For my third Yoga class of this experiment, I decided to change a few things. I tried an evening class, it was Hot Yoga, and my husband came with me. I also came across some Yoga history in a novel that inspired me to look at it differently, as you’ll read below.
Again, it was a new instructor, but I know this instructor from staff parties, as I instruct my own classes at the same gym. It added a certain comfort level being under the instruction of someone I already knew. She was early and prepared, she started the class off with moments of readiness and preparation, and focused our minds on loving ourselves and others. She reminded us to be grateful for our bodies, our hearts, and life itself. She was detailed in her instructions, and gracious in the areas we needed growth. Her class was also the most physically challenging one I’ve attended this month, with many strength and balance poses that the other two didn’t include; fine this time, but I wouldn’t always want that.
I’m learning that it’s important to find out what I want from a Yoga class, and then choose a time of day, level and instructor that delivers what it is that I need in that season. There’s a time for everything.
Coming into an evening class felt okay for me, because I’m not a morning person. I was more alert and had spent more time preparing for my experience. I had picked a Bible verse I’d come across recently that applies well to my current life space, and I was ready to use it as a mantra. I was also using this class to help wind down at the end of a day, rather than rolling out of bed into it, another plus for this time.
It was over 30 degrees Celsius in my city at the time, and we don’t have air conditioning in our house. I had concerns about how Hot Yoga would affect my already over-heated body, so I consumed extra water before going (something I wouldn’t have done well before a morning class). As it turns out, when you walk from 30 degrees into 34 degrees, it doesn’t really feel that different; however, I noticed immediately how much further I was able to stretch into my downward dogs and forward folds, simply from the added heat in the room. I was actually cold when I left the room, which was just what I needed to feel!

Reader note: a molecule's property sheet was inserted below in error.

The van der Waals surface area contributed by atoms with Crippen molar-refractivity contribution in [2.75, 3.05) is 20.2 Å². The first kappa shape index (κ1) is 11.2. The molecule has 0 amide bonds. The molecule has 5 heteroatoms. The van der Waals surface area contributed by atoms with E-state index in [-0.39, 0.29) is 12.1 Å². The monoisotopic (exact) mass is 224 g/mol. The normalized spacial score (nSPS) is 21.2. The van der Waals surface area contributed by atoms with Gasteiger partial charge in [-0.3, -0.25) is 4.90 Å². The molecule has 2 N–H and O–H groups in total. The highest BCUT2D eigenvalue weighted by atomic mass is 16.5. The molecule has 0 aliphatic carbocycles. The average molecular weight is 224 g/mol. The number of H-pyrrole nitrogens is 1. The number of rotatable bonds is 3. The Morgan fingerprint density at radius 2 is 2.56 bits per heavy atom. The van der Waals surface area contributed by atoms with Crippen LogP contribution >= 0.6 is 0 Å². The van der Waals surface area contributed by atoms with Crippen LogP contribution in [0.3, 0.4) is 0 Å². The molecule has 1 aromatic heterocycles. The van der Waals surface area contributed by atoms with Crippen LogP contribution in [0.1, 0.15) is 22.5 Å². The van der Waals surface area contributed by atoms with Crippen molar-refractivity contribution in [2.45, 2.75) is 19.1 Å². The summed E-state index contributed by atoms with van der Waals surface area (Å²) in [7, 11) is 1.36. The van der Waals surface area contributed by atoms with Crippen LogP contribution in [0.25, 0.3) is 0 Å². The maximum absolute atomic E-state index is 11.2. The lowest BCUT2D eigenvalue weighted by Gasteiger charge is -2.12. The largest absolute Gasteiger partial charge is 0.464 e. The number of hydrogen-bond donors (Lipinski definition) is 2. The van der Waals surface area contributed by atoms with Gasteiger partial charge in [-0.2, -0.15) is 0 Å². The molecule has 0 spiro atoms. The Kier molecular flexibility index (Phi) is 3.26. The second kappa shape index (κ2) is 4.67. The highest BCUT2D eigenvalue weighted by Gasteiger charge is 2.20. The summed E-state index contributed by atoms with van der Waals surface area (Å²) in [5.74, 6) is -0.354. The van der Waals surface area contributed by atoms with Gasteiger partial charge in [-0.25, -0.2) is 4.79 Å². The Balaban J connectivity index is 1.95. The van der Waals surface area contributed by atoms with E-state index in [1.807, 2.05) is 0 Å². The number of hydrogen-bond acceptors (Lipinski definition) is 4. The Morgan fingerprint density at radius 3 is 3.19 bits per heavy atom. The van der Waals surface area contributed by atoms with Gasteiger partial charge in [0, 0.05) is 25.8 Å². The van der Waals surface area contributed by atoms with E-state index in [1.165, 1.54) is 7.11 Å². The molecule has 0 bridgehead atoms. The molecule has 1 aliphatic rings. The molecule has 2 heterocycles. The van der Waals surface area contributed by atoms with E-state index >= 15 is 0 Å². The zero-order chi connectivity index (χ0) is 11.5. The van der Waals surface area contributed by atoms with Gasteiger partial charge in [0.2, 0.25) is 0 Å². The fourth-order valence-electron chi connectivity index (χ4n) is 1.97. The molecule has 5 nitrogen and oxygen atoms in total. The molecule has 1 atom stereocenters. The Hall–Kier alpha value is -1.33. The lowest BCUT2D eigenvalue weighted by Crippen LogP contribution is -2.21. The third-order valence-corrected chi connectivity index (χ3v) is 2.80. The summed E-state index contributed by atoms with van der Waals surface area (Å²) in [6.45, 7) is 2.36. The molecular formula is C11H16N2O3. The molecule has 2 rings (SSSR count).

Having my husband there was great. He attends my fitness classes often, lifts with me, or we run together. I’m comfortable exercising with him in many capacities, so I was aware of him, but he didn’t distract from my focus. He’s a bit more experienced with Yoga than I am, so I looked forward to discussing the class afterwards with him. His main observation was that he appreciates the time to slow down and actually focus on breathing. The average person breathes in and out more than 20,000 times per day, and breathing is an essential life function, but we don’t stop and think about it unless we make the effort to focus on our own bodies and be grateful for a few moments.
I recently read Eat Pray Love by Elizabeth Gilbert, because in the first third of the book, she relays her experiences of life in Italy, a place I hope to move to. The next two thirds of the book cover her experiences in India and Bali, and I wasn’t planning to read them, but I noticed that the introduction to the India section was about meditation and Yoga, and seeing as how I was right in the middle of my summer Yoga experiment, it captured my attention. Here’s what jumped off the pages at me.
“Why do we practice Yoga?… Is it so we can become a little bendier than our neighbors? Or is there perhaps some higher purpose? Yoga, in Sanskrit, can be translated as ‘union.’ It originally comes from the root word yuj, which means ‘to yoke,’ to attach yourself to a task at hand with ox-like discipline. And the task at hand in Yoga is to find union between mind and body, between the individual and her God, between our thoughts and the source of our thoughts, between teacher and student, and even between ourselves and our sometimes hard-to-bend neighbours… The ancients developed these physical stretches not for personal fitness, but to loosen up their muscles and minds in order to prepare them for meditation” (p.121).